The economic analysis is done for Schlumberger, oilfield service company. They are # 1 in terms of market caps, revenue and employees globally. If any references are used / outside sources (except for Schlumberger's annual reports and financial statements), they should be clearly stated.
4 things should be done:
1. Calculate Super Normal Profit
2.Effects of inflation on revenue
3. Determine Price Elasticity of Demand ( see below - I concluded it is inelastic but need to see additional ideas / reasoning)
4.Generic comment on financial health / wealth generating potential ( based on balance sheet)
Details and explanation:
1. Calculate Super Normal profit : calculate exactly the % of super normal profit Schlumberger is making. Use 5 year average, as well as 2009 data separately, and Q 3 2010 ( it was announced on Fri). Plot 3 simple graphs to show, or these three in one graph is also okay.
That would require to compare ROCE ( return on capital employed) or RONA ( return on net assets) - preferably ROCE, with long term government bond / interest rate / rate of return in financial markets. It is OK to use US rate as benchmark - they are international and report everything in $, plus there is no currency-specific regional breakdown in the financial reports.
The 10 year bond yield (the long bond yield) is the rate that should be used for the calculation of normal and supernormal profit. This is built into the LRATC curve as an implicit cost of being in that business- any profits earned above that yield are classed within economic theory as supernormal.A firm makes normal profits if the rate of return equals the opportunity cost of the business activity. The simplest indicator of that is the rate of return in the financial markets on a low risk financial asset. If ROCE exceed that rate the firm makes 'supernormal profits'
The way ROCE should be calculated
Operating Profit/(ave total assets - current liabilities) x 100
Profit before tax/ (total assets - current liabilities) x 100
- need to use operating profit margin to determine rate of return
-based on that need to conclude whether a company is in ' strategic hell' ( presumably not based on calculation) - conclude that by assessing the performance of a firm in terms of its ability to escape strategic hell
If they can't calculate ROCE they can use RONA. Some websites provide RONA, they are somewhat different but if they pick off one of the websites ( eg forbes etc) they need to specify which one and stick to the same one.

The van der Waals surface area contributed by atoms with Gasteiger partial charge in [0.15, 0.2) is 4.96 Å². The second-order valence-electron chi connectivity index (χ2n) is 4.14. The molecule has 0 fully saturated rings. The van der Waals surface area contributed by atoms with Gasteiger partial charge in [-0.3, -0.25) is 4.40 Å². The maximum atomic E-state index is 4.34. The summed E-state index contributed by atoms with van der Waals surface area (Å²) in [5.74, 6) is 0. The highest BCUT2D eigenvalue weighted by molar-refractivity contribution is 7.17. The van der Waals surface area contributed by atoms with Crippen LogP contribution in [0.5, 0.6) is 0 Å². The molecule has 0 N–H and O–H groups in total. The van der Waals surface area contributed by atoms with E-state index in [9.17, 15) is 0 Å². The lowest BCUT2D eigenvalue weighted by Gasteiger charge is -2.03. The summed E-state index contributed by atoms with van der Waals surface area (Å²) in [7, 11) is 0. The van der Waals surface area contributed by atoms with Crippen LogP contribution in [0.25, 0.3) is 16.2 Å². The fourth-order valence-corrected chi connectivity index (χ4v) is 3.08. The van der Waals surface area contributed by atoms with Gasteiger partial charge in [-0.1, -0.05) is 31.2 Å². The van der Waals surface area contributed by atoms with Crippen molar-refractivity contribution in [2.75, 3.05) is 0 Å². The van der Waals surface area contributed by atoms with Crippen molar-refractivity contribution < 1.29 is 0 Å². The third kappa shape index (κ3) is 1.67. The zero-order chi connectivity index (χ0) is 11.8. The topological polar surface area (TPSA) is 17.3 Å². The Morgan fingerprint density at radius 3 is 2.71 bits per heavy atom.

2. Effects of inflation on revenue. Do that either using GDP calculator or industry indices ( eg. Dow Jones.) to calculate real versus nominal value. The industry they should look for is oilfield equipment and services. If they can't fine then oil and gas. Also, if they could draw a generic conclusion on exchange rates. (there are no specific breakdowns detailed enough. they operate globally, generate revenue in dollars, and oil is traded in dollars. I just need a generic conclusion on how exchange rates affect their revenue and not specific data for them to look at. Note: it should not be a conclusion on how oil trade is affected by exchange rates fluctiations ( i know that), but how revenues of a global oilfield service company are)
3. Price Elasticity of Demand (PED) for Schlumberger ( i.e. oilfield service). I am not sure how they can do it. One way is to compare average change in rig rates to average change in SLB stock price? They must note that the stock price was split in 2006 when it crossed a 100$. I think that the site that have historic stock price have already considered that in calculation. Or they can use any other way. I have concluded it is inelastic but I am not sure how to support that claim propertly.
4. Wealth generating potential. a few generic strategic sentences / one short paragraph, based on their balance sheet and net dept vs equity or cash flow. Treat it as part of investment appraisal exercise.
Just as a reference key competitors considered here are Halliburton, Baker Hughes and Weatherford.
below is Schlumberger's revenue from 2009 - 2004 ( backwards), in $ US Billions:
below is RONA from one of the websites for 5 year average ( need to double-check that figure):
Please note: this was as of Q 2 2010. For a 12 month period ending Q 2 2010 they had the following figure for RONA ( all is $ US billion)
Below is also an explanation on GDP deflator and how to convert nominal to real values:
At the business level the simplest solution to this problem is to deflate current total revenue ( ie the money value of output = P x Q ) by an appropriate index of prices .The GDP deflator can be viewed as a measure of aggregate prices in the domestic economy. The deflator is usually expressed in terms of an index, i.e. a time series of index numbers The GDP deflator reflects movements of hundreds of separate deflators for the individual expenditure/output components of GDP.
GDP deflator for specific economy should be used The IMF is the first port of call for this data but local sources can also be used. In the example 2003 is the base year so when TR ( the money value of output ) is deflated before 2003 the real value is higher ie at 2003 prices TR is higher in 2000 when it is valued at 2000 prices. After 2003 the opposite happens so the real value (' volume') is less than the current value. Government statisticians use this method to value company level real output which they can they aggregate to obtain a macro level measure ie GDP
GDP deflator is an average measure of prices In general, it is better when calculating real output at the company level to use either a company or sector specific price index. When this is not available the GDP deflator is a good alternative.